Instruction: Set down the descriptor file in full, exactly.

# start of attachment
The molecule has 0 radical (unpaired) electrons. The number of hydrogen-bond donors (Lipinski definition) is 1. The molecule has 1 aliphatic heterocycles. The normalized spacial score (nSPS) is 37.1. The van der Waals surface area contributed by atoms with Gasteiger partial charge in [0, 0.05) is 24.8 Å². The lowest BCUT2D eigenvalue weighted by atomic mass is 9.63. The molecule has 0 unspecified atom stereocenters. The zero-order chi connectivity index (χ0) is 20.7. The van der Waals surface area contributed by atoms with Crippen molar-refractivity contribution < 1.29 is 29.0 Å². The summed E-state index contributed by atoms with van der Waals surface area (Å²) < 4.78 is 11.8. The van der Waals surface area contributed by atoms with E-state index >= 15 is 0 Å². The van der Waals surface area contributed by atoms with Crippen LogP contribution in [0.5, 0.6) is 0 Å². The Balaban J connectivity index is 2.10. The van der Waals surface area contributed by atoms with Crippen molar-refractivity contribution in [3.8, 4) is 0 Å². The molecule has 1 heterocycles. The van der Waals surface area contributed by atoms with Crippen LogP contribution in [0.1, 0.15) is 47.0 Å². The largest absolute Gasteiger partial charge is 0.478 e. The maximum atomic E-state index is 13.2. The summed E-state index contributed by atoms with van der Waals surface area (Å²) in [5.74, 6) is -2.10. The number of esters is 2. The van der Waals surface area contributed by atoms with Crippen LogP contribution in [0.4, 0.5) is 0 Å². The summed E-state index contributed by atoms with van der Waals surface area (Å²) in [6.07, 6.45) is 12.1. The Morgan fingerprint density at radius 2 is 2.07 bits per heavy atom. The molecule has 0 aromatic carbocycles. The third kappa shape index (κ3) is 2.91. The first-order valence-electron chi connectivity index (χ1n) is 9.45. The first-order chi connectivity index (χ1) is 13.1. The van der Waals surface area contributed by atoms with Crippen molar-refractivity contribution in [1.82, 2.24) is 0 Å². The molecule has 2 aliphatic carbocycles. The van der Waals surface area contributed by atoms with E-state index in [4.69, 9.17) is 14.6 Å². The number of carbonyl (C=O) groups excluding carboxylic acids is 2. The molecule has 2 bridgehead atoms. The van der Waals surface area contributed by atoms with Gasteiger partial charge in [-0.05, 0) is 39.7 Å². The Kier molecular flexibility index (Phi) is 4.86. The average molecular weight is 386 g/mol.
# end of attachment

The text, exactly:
The molecule has 0 radical (unpaired) electrons. The number of hydrogen-bond donors (Lipinski definition) is 1. The molecule has 1 aliphatic heterocycles. The normalized spacial score (nSPS) is 37.1. The van der Waals surface area contributed by atoms with Gasteiger partial charge in [0, 0.05) is 24.8 Å². The lowest BCUT2D eigenvalue weighted by atomic mass is 9.63. The molecule has 0 unspecified atom stereocenters. The zero-order chi connectivity index (χ0) is 20.7. The van der Waals surface area contributed by atoms with Crippen molar-refractivity contribution < 1.29 is 29.0 Å². The summed E-state index contributed by atoms with van der Waals surface area (Å²) < 4.78 is 11.8. The van der Waals surface area contributed by atoms with E-state index >= 15 is 0 Å². The van der Waals surface area contributed by atoms with Crippen LogP contribution in [0.5, 0.6) is 0 Å². The Balaban J connectivity index is 2.10. The van der Waals surface area contributed by atoms with Crippen molar-refractivity contribution in [3.8, 4) is 0 Å². The molecule has 1 heterocycles. The van der Waals surface area contributed by atoms with Crippen LogP contribution in [0.1, 0.15) is 47.0 Å². The largest absolute Gasteiger partial charge is 0.478 e. The maximum atomic E-state index is 13.2. The summed E-state index contributed by atoms with van der Waals surface area (Å²) in [5.74, 6) is -2.10. The number of esters is 2. The van der Waals surface area contributed by atoms with Crippen LogP contribution in [0.4, 0.5) is 0 Å². The summed E-state index contributed by atoms with van der Waals surface area (Å²) in [6.07, 6.45) is 12.1. The Morgan fingerprint density at radius 2 is 2.07 bits per heavy atom. The molecule has 0 aromatic carbocycles. The third kappa shape index (κ3) is 2.91. The first-order valence-electron chi connectivity index (χ1n) is 9.45. The first-order chi connectivity index (χ1) is 13.1. The van der Waals surface area contributed by atoms with Crippen molar-refractivity contribution in [1.82, 2.24) is 0 Å². The molecule has 2 aliphatic carbocycles. The van der Waals surface area contributed by atoms with E-state index in [4.69, 9.17) is 14.6 Å². The number of carbonyl (C=O) groups excluding carboxylic acids is 2. The molecule has 2 bridgehead atoms. The van der Waals surface area contributed by atoms with Gasteiger partial charge in [-0.05, 0) is 39.7 Å². The Kier molecular flexibility index (Phi) is 4.86. The average molecular weight is 386 g/mol.